What this means is that in order to pay for Romney’s proposed tax give away to the constituents who created this financial mess while slashing employment (private equity, the defense industry, et al,)  there would be less than $1 trillion for all other government programs. In other words, this would mean drastic cuts to Social Security, Medicare, education and infrastructure programs, benefits for veterans, medical research, the FBI and border control, safety net programs that keep millions out of poverty and other federal spending. All of this, of course, comes at the expense of the 99% of us who are not wealthy, and for whom a path to upward mobility has all but been eliminated. The middle class, which was created subsequent to WWII, would be decimated, and Romney would realize the Reagan dream of returning America to the good old days – that is, a more polarized economic system prior to the rise of a viable middle class.

But Wouldn’t The Tide Raise All Ships?

Romney believes – despite all economic data to the contrary – that  his tax plan will gave the economy a boost. So wouldn’t that mean more economic output subject to taxation?  Even in that most unlikely of economic scenarios, and if the boost goes beyond economists most optimistic projections, severe cuts would still be needed. Romney’s current proposals are:

  • Immediate 5% non-security discretionary spending cuts: Even if there is the political will for this, which is doubtful, it still falls far short of the cuts needed to balance the budget.
  • Broad plans to reform entitlement programs and “streamline” government: Details are vague, and still do not seem to approach the massive spending cuts that would be necessary to eliminate the deficit. Besides, doesn’t this sound oddly similar to past promises of presidents like Reagan and Bush, who in fact increased the size of government?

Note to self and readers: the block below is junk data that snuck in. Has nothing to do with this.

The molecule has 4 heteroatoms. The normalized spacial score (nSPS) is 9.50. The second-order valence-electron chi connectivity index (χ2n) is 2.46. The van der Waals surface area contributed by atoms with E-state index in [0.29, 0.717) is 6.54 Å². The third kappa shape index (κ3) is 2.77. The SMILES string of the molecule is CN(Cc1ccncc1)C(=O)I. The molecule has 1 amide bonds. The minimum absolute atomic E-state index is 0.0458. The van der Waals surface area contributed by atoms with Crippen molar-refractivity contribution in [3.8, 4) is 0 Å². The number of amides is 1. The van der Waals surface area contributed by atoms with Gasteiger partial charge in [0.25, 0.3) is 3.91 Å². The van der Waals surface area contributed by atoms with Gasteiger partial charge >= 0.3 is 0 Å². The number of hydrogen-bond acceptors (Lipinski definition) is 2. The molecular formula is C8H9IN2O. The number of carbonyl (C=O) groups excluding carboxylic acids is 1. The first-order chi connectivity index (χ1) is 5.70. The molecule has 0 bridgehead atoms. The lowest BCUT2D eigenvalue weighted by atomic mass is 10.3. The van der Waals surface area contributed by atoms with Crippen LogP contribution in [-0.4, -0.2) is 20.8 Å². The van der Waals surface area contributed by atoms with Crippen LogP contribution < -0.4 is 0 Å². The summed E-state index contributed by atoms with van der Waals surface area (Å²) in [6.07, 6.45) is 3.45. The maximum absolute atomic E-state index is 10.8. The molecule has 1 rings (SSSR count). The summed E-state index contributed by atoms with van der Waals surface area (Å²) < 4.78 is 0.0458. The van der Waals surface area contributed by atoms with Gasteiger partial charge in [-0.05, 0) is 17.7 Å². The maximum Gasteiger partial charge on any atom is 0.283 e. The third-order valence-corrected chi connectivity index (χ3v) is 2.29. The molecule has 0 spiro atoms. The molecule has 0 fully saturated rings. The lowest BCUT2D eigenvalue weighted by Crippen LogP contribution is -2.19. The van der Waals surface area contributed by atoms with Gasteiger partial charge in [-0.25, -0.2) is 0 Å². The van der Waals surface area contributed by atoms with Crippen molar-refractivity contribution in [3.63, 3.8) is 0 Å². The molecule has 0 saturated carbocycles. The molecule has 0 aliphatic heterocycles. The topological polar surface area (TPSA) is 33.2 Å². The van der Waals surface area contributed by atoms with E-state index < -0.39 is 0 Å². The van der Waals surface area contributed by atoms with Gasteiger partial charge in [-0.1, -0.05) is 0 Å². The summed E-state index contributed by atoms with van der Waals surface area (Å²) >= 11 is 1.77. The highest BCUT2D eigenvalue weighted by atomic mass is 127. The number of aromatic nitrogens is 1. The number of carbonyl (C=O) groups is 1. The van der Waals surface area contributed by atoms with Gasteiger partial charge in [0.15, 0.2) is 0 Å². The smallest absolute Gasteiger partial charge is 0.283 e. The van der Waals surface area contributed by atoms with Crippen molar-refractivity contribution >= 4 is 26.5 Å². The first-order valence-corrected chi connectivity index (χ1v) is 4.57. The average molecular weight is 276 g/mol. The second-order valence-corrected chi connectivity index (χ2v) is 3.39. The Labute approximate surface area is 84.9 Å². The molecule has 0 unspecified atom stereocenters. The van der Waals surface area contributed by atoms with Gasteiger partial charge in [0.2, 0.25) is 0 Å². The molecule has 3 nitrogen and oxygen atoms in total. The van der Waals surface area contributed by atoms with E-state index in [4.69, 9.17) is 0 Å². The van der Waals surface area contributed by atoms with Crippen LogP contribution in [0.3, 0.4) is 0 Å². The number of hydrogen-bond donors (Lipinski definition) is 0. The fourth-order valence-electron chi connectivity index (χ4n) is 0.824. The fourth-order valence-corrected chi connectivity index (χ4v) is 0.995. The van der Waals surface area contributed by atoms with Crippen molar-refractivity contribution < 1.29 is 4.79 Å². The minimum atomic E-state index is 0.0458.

• Endorsing the Ryan plan:  The House GOP budget plan, which proponents say would cut spending by $5.3 trillion over a decade in part by replacing Medicare with a subsidy for seniors to buy health insurance, would also fall far short.

CBS’s conclusion:

The overall picture is difficult to dispute: If Romney is going to fully put out the “prairie fire” of debt in conjunction with his current proposal to cut taxes, he’ll have to preside over the sorts of cuts to federal spending that would dramatically reshape American life. And if he pushes through those tax cuts without huge offsetting cuts to federal spending, then the “prairie fire” is going to keep on burning.

Neither Party Gets “That Economics Thing”

If you’re interested in the perspective of a non partisan student of economics, follow the money and the economic trends of the past 30 years, and you can clearly see who’s behind this and where it’s leading. The middle class, which was created as a labor force and a market for goods has begun to outlive its usefulness with the rise of overseas labor and markets, and is systematically being phased out. Neither political party has stood up to the forces behind the throne, and both parties have done their share to feed the beast. It’s essentially game over for the middle class if the Romney plan goes into effect, vs. a slightly slower decline under a Democratic president beholden to Wall Street. Neither party appears to understand the fundamental economics of creating prosperity.

What do you think? What do the hard economic facts actually show? Why can’t either party get beyond superficial polarized partisan polemics to address the real basis of the problem?

Snap! principle of partisan insanity:

The partisan political debate has been artificially framed according to the principle of confirmation bias to merely serve as a smokescreen for the real behind-the-scenes plutocratic agenda.